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TUCoPS :: Crypto :: snowworx.txt

Snow - how whitespace encryption works




How SNOW works

This document gives a description of the encoding scheme used by snow.

The Nature of Steganography

Steganography is the science of concealing messages in other messages. Some
historical techniques have involved invisible ink, subtle indentations in
paper, and even tattooing messages under the hair of messengers. In this
digital age, steganography provides means for hiding messages in digital
audio files, in some kinds of images, and even for generating
pseudo-English text which encodes the message.

Ideally, the original message is not noticeably degraded by presence of a
hidden message. As a result, the most effective techniques tend to make use
of data that contains a lot of redundancy, such as raw audio and image
files. Steganography works much less effectively, if at all, with efficient
compressed formats such as JPEG and MPEG.

Unfortunately, sending large amounts of raw audio and image data can arouse
suspicion, and the pseudo-English encoding schemes are not sophisticated
enough to fool a human observer.

Whitespace Steganography

The encoding scheme used by snow relies on the fact that spaces and tabs
(known as whitespace), when appearing at the end of lines, are invisible
when displayed in pretty well all text viewing programs. This allows
messages to be hidden in ASCII text without affecting the text's visual
representation. And since trailing spaces and tabs occasionally occur
naturally, their existence should not be sufficient to immediately alert an
observer who stumbles across them.

The snow program runs in two modes - message concealment, and message
extraction. During concealment, the following steps are taken.

     Message -> optional compression -> optional encryption -> concealment
     in text

Extraction reverses the process.

     Extract data from text -> optional decryption -> optional
     uncompression -> message

Each of the steps are described in detail below.

Compression

The compression scheme used by snow is a fairly rudimentary Huffman
encoding scheme, where the tables are optimised for English text. This was
chosen because the whitespace encoding scheme provides very limited storage
space in some situations, and a compression algorithm with low overhead was
needed. In other words, short messages had to compress to even shorter
data. Depending on the text, you can usually get 25 - 40% compression.

If you want to compress a long message, or one not containing standard
text, you would be better off compressing the message externally with a
specialized compression program, and bypassing snow's optional compression
step. This usually results in a better compression ratio.

Encryption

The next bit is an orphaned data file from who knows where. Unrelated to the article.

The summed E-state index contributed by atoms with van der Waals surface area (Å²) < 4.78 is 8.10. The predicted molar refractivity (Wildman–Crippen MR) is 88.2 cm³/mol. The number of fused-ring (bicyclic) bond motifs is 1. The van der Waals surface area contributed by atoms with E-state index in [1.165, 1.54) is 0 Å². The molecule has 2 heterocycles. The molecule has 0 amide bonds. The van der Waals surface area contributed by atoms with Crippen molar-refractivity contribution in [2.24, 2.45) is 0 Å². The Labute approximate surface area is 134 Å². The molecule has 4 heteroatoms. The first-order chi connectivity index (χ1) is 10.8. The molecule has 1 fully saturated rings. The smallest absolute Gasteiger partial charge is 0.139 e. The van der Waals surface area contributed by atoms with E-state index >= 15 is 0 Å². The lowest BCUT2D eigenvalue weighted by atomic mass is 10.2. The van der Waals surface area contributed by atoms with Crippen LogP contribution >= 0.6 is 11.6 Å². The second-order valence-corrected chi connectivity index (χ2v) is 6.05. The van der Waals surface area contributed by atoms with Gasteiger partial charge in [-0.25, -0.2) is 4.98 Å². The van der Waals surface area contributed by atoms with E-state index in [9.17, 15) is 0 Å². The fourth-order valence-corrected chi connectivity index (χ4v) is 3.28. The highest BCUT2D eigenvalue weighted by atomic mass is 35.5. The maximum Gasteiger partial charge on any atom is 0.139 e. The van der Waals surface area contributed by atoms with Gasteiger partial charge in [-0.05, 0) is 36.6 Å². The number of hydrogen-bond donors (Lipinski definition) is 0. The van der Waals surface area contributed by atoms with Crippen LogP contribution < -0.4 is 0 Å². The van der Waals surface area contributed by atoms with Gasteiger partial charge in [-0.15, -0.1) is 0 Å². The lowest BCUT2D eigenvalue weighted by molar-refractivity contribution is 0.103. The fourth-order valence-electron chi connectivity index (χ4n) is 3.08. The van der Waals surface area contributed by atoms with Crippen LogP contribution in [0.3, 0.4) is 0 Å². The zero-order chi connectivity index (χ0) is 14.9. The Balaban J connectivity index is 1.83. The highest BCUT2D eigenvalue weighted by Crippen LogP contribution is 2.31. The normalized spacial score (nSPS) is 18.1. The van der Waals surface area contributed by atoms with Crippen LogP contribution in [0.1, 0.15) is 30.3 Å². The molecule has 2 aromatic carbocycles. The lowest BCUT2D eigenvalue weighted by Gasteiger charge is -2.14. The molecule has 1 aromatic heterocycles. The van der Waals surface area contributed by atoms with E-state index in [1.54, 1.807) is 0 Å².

The encryption algorithm built in to snow is ICE, a 64-bit block cipher
also designed by the author of snow. It runs in 1-bit cipher-feedback (CFB)
mode, which although inefficient (requiring a full 64-bit encryption for
each bit of output), provides the best possible security when different
messages are encrypted with the same password. Although using the same
password many times is theoretically a big no-no, in the real world it
often can't be avoided.

The lower 7 bits of each character in the password are packed into an
array, which is used to set the encryption key. The ICE encryption
algorithm can operate at different levels, with higher levels using longer
keys and providing more security. The ICE level appropriate for the
password length is used.

CFB mode makes use of an initialization vector (IV), which is initially set
to the first 64 bits of the key encrypted by itself. Each time a bit is
encrypted, the IV is encrypted, and the leftmost bit of the encrypted IV is
XORed with the bit. The IV is then shifted left one bit, and the ciphertext
bit is added to the right. Decryption reverses this process.

The Encoding Scheme

To show the beginning of a message, a tab is added immediately after the
text on the first line where it will fit. This prevents the insertion of
mail and news headers containing trailing spaces from corrupting the
message, since a trailing tab must be found before extraction begins.

Data is written 3 bits at a time, coding for 0 to 7 spaces. Any messages
not a multiple of 3 bits will be padded by zeroes. During extraction, an
extra one or two bits at the end will be ignored (fortunately there are no
two-bit Huffman codes to confuse things).

An alternative scheme was considered, where bits were written one at a time
as either a space or a tab. Although this scheme adds fewer characters per
bit (1 vs 1.5), it requires more columns per bit (4.5 vs 2.67), and column
space is the limiting factor.

Tabs are used to separate the blocks of spaces. Thus 3 bits are usually
coded in 8 columns of text, and given that the default line length is 80
characters, this allows 30 bits to be stored on empty lines. A tab is not
appended to the end of a line unless the last 3 bits coded to zero spaces,
in which case it is needed to show some bits are actually there.

If a message will not fit into the available text, empty lines will be
appended and used to contain the overflow. A warning message will also be
produced, since this affects the look of the original text.


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